Animals out of Your Home
people who live on large and small acreage's in Colorado consider
free roaming wildlife one of the most important assets to their property.
As the population continues to grow on the front range, and dwellings
replace wildlife habitat, wild animals are displaced. Some species
of wildlife continue to live in open space areas, parks, undeveloped
parcels of land, river bottoms, and on or near bodies of water. Others
have adapted very well to urban living- skunks and raccoons, in particular,
seem to thrive in or near the cities.
we increasingly share their habitat with our homes, there are sure
to be many more human-animal encounters. In most situations, people
and wildlife can coexist. The key to coexistence is usually respecting
the "wild" in wildlife and understanding the needs that
cause wildlife behavior. Wild animals should not be harassed, captured,
domesticated, or fed. Most of the dangerous or potentially harmful
encounters occur because people fail to leave wildlife alone.
you find young or orphaned animals
animals should not be handled. During the spring and summer months,
people often encounter baby animals. Deer, elk, and other mammals
often leave their young while feeding, relying on the babies’ natural
camouflage to protect them. Don’t assume that just because you don’t
see the parents the young have been abandoned. Most people who think
they are rescuing these "abandoned" babies are actually
just kidnapping them from their mothers. There are very few true cases
of abandoned wildlife. If you are absolutely certain that the mother
animal is dead (hit by a car, for example), mark the location on a
map or measure the mileage from a landmark and report it to the Division
cases where newly hatched birds have fallen from their nest, return
them to the nest if you can do so safely. Keep in mind that when young
birds begin to fly, they often spend time on the ground before they
perfect their navigational skills. If this seems to be the case, leave
them alone and let them learn.
diseases that are carried by wild animals such as rabies, hantavirus,
and plague, can be transmitted to people. You can do your part to
prevent the spread of some diseases by not feeding wild animals. When
people leave food out, it draws many animals to the same place in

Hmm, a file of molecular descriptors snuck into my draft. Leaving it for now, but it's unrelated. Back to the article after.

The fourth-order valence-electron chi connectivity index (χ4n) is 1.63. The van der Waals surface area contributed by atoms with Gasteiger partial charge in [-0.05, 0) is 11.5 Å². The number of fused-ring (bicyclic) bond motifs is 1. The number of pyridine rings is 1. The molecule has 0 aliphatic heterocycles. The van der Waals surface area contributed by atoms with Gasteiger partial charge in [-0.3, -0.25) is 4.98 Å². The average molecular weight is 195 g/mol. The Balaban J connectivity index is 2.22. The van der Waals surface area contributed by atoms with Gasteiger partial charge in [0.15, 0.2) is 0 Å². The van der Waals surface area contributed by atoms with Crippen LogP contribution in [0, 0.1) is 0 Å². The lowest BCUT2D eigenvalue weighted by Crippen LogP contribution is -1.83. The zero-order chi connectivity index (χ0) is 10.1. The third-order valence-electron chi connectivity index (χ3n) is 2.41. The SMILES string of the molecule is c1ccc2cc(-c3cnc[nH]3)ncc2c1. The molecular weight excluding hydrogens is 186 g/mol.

unnaturally high numbers. This provides a perfect way of spreading
disease from domestic animals to wild animals or from wild animals
to pets. When people leave food out, a disease that would normally
be found in just a few individuals can cause an outbreak that affects
a whole population.
you do see an animal that is not acting normally, or is out at a time
when you would not normally expect to see it, it might have a disease.
Animals that appear to be sick or injured should not be handled. They
might appear to be too sick to fight, but if threatened, they might
try to bite. Call the Division of Wildlife if you see diseased animals.
protect yourself against hantavirus, avoid areas that are infested
with mice. Deer mice are the most common carrier of this deadly virus.
It is spread through rodent excrement, urine and saliva, and most
often is contracted when people breath in dust that contains mouse
droppings- often when they are sweeping out buildings and stirring
up dust. For more information, call the Department of Health or the
Division of Wildlife.
key to avoiding most conflicts with wildlife is keeping unwanted animals
out of homes, buildings, and yards to prevent problems from developing.
Here are some tips:
window wells. You can use commercially available grates or bubbles,
or make a cover using a ¼ inch hardware cloth or chicken wire.
up holes around and under the foundation of your home so animals will
not be tempted to move in. Bury wire mesh 1 ½ to 2 feet deep in places
where animals might gain access by digging.
all garbage out of reach of wildlife by storing it only in metal or
plastic containers with tight fitting lids. Don’t put trash out until
the day it’s due to be collected.
pet food out of reach of wildlife. Bring it in at night.
keep birds from colliding with windows, mark large windows with strips
of white tape or with bird silhouettes.
gardens and cover fruit trees. Or, plant extra crops and share them
with wildlife. Commercially available netting can be used to protect
your fruit harvest. You can also try using repellants. Call the Division
of Wildlife or your extension agent for more details.
fireplace chimneys and dryer vents to prevent animals from dropping
in. Chimney tops should be screened from February to September to
prevent birds and animals from nesting inside. Keep them screened
year-round if raccoons are a problem. Remove branches that overhang
affected structures in order to cut off easy access.
all cracks and holes larger than ½ inch diameter to keep rats, mice
and bats out.
kinds of wildlife are most likely to come in conflict with people.
Following are some tips on what to do when you encounter these animals.